Here we are in mid-August, less than two months to go in the regular season, and a handful of people have already wrote off the Tampa Bay Rays. The Rays stand just a half-game out of a playoff spot, but that hasn’t stopped people from overlooking them, even after their incredible comeback last season.
Although there are some fair reasons to look upon the Rays doubtfully, here are four legitimate reason why nobody should count out the Rays just yet.
The Rays’ pitching—starting and bullpen—has been absolutely outstanding this season since the All-Star break, and is as hot as ever at the moment. In the last 30 days (post All-Star break excluding a few games), the Rays have posted a (by far) MLB-best ERA of 2.27, the most strikeouts in the league (243) and the best opponents average (.195).
The bullpen has probably been the most spectacular part of Tampa Bay’s dominant pitching staff. The ‘pen has been pretty much untouchable as of late, and like the Rays’s starting rotation, has probably been the best in baseball recently. Closer Fernando Rodney—who has been the league’s best relief pitcher this year—has been perfect in save opportunities since the All-Star break and set the franchise record for most consecutive scoreless innings (22) earlier this week.
As bad as the Rays’ offense has been, I believe that they can clinch a playoff spot if their pitching continues to be this great down the stretch. The good sign is that it doesn’t seem to be slowing down any time soon, and it could even improve with the return of Jeff Niemann.
The Return of Evan Longoria and Luke Scott
Another positive sign for the Rays is that it appears as if their offense can only get better from here. The much-missed Evan Longoria finally rejoined the Rays after being on the DL for over two months, which of course means the Rays’ struggling lineup will get a big boost.
But Longoria isn’t the only key bat the Rays have missed, as Luke Scott has been on the DL with an oblique strain. Scott, the DH who could likely platoon with Longoria (due to his lack of ability to play third base at the moment), is expected to return next week. His return would be another huge boost for the Rays, and would mean they would have a 100% healthy lineup for the first time this entire season.
A healthy Rays offense is definitely better than the horrible one we’ve witnessed for the past couple of months, which is why—when combined with great pitching—the Rays should have themselves a dangerous team down the stretch.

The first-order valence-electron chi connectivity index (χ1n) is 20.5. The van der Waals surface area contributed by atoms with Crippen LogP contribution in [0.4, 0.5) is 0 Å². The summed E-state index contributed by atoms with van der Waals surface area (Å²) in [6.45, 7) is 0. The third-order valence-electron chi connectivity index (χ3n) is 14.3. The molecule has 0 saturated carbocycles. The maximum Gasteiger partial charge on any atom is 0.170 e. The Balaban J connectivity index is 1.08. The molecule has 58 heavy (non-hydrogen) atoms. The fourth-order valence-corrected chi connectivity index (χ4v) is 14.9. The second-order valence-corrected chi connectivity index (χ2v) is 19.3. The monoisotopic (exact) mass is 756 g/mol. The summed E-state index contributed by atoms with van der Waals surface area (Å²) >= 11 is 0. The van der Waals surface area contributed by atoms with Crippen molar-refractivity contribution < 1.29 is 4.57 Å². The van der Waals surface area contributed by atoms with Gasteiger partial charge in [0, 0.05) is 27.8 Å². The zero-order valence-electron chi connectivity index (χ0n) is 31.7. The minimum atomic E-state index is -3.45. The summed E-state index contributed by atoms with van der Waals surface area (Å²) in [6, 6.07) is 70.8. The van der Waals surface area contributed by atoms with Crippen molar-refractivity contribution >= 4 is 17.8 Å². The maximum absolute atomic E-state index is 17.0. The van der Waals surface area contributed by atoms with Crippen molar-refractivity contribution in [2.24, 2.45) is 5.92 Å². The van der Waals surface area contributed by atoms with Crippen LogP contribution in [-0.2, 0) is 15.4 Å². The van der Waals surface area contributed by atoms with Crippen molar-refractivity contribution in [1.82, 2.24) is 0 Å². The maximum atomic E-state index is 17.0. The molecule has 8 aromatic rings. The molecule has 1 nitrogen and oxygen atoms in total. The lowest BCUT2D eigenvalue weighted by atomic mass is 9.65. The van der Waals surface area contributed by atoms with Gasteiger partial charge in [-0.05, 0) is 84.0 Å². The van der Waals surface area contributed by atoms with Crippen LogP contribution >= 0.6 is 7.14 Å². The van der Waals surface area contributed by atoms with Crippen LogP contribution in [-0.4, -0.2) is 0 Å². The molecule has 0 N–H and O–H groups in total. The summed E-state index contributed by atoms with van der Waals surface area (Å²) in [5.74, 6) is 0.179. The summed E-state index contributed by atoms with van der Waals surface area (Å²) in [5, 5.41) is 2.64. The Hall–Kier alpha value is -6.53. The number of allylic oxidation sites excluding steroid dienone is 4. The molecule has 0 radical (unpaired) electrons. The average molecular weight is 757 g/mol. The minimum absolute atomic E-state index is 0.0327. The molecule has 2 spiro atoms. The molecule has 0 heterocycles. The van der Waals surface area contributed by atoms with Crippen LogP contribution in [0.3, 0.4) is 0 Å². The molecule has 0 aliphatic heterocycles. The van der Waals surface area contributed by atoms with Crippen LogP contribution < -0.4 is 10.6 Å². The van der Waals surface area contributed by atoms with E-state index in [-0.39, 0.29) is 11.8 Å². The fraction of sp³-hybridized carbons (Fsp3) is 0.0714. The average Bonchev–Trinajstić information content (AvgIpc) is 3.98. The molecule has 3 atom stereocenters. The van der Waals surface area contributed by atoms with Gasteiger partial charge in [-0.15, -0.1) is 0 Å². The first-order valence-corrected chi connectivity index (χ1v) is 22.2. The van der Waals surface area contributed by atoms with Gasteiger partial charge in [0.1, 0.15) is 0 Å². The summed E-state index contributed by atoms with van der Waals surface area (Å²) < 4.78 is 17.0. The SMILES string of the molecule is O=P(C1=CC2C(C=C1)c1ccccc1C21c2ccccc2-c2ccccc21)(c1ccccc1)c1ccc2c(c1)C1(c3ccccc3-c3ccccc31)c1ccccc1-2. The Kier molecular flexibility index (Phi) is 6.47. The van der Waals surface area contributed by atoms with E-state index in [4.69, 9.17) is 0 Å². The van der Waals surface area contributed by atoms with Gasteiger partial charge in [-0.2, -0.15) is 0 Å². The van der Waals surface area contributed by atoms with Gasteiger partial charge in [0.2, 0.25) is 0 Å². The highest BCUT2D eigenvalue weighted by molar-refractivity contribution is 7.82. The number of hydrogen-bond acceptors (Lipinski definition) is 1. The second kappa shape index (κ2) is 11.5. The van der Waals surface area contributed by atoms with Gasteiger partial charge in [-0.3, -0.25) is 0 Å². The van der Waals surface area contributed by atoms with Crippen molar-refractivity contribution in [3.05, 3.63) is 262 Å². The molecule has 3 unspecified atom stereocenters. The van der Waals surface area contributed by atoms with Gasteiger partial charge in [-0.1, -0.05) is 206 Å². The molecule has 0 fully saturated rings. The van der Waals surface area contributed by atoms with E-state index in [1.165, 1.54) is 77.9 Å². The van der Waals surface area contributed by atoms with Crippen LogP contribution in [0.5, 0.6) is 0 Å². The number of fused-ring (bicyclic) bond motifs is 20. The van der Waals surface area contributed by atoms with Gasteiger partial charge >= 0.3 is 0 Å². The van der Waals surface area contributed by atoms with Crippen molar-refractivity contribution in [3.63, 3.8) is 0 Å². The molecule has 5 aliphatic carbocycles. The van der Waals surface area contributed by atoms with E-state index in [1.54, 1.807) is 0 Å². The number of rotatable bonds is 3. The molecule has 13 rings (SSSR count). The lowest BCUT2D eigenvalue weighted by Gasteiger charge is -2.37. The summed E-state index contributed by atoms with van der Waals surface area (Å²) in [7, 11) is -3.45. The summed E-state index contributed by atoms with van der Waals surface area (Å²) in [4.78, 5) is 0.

Tampa’s offense could use any help it can get, and some answers could be found down in the farm. Any potential call-ups to boost the offense would probably be in September.
One legitimate option is Henry Wrigley. The slugging first baseman has hit .319/.355/.523 with 11 homers and 47 RBI ever since being promoted to Triple-A Durham 74 games ago. With the Rays now planning to play Carlos Pena less against left-handed pitching, Wrigley could possibly platoon with him at first, or he could perhaps just serve as an extra right-handed bat off the bench with the rosters expanding to 40 men.
Tim Beckham could finally break into the big leagues this September after five disappointing years in the minors. I’m not sure how much Beckham—who’s currently hitting .262/.342/.342 with Durham—would boost the Rays’ offense. His best-case scenario in 2012 is taking over Will Rhymes’ role, and he could contribute if he gets hot down the stretch.
One last Triple-A bat worthy of mentioning is that of C/OF Stephen Vogt. Vogt failed to record a hit in 17 at-bats with the Rays earlier this season when he was called up, but he’ll likely get a second chance in September. He has hit .290/.359/.456 with nine homers and 40 RBI this season in Durham.
They’re Only a Half-Game Back!
If anybody can comeback from a Wild Card deficit to clinch the playoffs it’s the Tampa Bay Rays. The “comeback kids” were trailing the Red Sox for their only chance at a playoff spot by nine games as late as September 1 last season, and we all know how that story ended.
Now trailing by only a half-game with plenty of time left, the Rays have a much easier challenge in 2012. The teams ahead of them—such as Baltimore, Oakland and Chicago (assuming Detroit outplays them down the stretch)—are probably weaker teams than the 2011 Red Sox.
Another reason to like the Rays’ chances of making the playoffs is the new postseason format; there’s now an extra Wild Card spot. This heavily increases their playoff odds, and makes them a Wild Card favorite in my eyes.